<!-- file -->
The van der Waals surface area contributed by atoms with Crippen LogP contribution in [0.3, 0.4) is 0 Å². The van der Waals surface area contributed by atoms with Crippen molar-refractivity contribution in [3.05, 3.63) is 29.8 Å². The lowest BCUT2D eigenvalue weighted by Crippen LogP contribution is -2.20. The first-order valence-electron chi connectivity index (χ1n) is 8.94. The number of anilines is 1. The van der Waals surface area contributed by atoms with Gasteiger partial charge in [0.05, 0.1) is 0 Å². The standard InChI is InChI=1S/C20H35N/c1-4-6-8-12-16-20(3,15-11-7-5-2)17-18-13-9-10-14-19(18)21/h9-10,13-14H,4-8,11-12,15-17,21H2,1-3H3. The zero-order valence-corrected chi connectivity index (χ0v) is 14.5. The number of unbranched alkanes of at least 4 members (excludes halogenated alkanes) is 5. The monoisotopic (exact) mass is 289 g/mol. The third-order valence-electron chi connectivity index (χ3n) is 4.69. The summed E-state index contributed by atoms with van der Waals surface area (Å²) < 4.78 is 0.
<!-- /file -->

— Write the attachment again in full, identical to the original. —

The van der Waals surface area contributed by atoms with Crippen LogP contribution in [0.3, 0.4) is 0 Å². The van der Waals surface area contributed by atoms with Crippen molar-refractivity contribution in [3.05, 3.63) is 29.8 Å². The lowest BCUT2D eigenvalue weighted by Crippen LogP contribution is -2.20. The first-order valence-electron chi connectivity index (χ1n) is 8.94. The number of anilines is 1. The van der Waals surface area contributed by atoms with Gasteiger partial charge in [0.05, 0.1) is 0 Å². The standard InChI is InChI=1S/C20H35N/c1-4-6-8-12-16-20(3,15-11-7-5-2)17-18-13-9-10-14-19(18)21/h9-10,13-14H,4-8,11-12,15-17,21H2,1-3H3. The zero-order valence-corrected chi connectivity index (χ0v) is 14.5. The number of unbranched alkanes of at least 4 members (excludes halogenated alkanes) is 5. The monoisotopic (exact) mass is 289 g/mol. The third-order valence-electron chi connectivity index (χ3n) is 4.69. The summed E-state index contributed by atoms with van der Waals surface area (Å²) < 4.78 is 0.